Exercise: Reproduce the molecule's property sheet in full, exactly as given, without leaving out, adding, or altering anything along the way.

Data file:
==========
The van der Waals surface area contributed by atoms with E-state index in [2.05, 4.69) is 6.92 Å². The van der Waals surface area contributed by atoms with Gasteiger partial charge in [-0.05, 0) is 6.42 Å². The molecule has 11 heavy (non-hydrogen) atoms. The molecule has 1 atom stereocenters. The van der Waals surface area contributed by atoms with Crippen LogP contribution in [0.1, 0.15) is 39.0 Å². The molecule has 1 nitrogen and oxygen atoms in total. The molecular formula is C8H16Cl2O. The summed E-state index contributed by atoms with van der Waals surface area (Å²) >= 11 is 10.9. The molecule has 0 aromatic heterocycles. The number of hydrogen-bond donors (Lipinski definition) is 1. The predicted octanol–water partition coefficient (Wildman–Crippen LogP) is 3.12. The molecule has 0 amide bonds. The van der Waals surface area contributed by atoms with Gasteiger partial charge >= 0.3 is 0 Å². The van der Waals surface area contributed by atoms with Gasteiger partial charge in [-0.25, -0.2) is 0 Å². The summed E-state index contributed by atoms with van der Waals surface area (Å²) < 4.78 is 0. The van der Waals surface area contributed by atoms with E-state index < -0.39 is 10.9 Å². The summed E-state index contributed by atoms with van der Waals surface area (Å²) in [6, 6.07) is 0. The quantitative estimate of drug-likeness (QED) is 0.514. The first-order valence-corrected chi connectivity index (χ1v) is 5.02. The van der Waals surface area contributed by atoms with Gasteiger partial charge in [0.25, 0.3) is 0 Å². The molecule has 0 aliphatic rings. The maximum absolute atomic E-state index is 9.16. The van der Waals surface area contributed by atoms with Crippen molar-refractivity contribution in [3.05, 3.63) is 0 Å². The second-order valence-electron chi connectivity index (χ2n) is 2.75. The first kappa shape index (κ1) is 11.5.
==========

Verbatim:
The van der Waals surface area contributed by atoms with E-state index in [2.05, 4.69) is 6.92 Å². The van der Waals surface area contributed by atoms with Gasteiger partial charge in [-0.05, 0) is 6.42 Å². The molecule has 11 heavy (non-hydrogen) atoms. The molecule has 1 atom stereocenters. The van der Waals surface area contributed by atoms with Crippen LogP contribution in [0.1, 0.15) is 39.0 Å². The molecule has 1 nitrogen and oxygen atoms in total. The molecular formula is C8H16Cl2O. The summed E-state index contributed by atoms with van der Waals surface area (Å²) >= 11 is 10.9. The molecule has 0 aromatic heterocycles. The number of hydrogen-bond donors (Lipinski definition) is 1. The predicted octanol–water partition coefficient (Wildman–Crippen LogP) is 3.12. The molecule has 0 amide bonds. The van der Waals surface area contributed by atoms with Gasteiger partial charge >= 0.3 is 0 Å². The van der Waals surface area contributed by atoms with Gasteiger partial charge in [-0.25, -0.2) is 0 Å². The summed E-state index contributed by atoms with van der Waals surface area (Å²) < 4.78 is 0. The van der Waals surface area contributed by atoms with E-state index < -0.39 is 10.9 Å². The summed E-state index contributed by atoms with van der Waals surface area (Å²) in [6, 6.07) is 0. The quantitative estimate of drug-likeness (QED) is 0.514. The first-order valence-corrected chi connectivity index (χ1v) is 5.02. The van der Waals surface area contributed by atoms with Gasteiger partial charge in [0.25, 0.3) is 0 Å². The molecule has 0 aliphatic rings. The maximum absolute atomic E-state index is 9.16. The van der Waals surface area contributed by atoms with Crippen molar-refractivity contribution in [3.05, 3.63) is 0 Å². The second-order valence-electron chi connectivity index (χ2n) is 2.75. The first kappa shape index (κ1) is 11.5.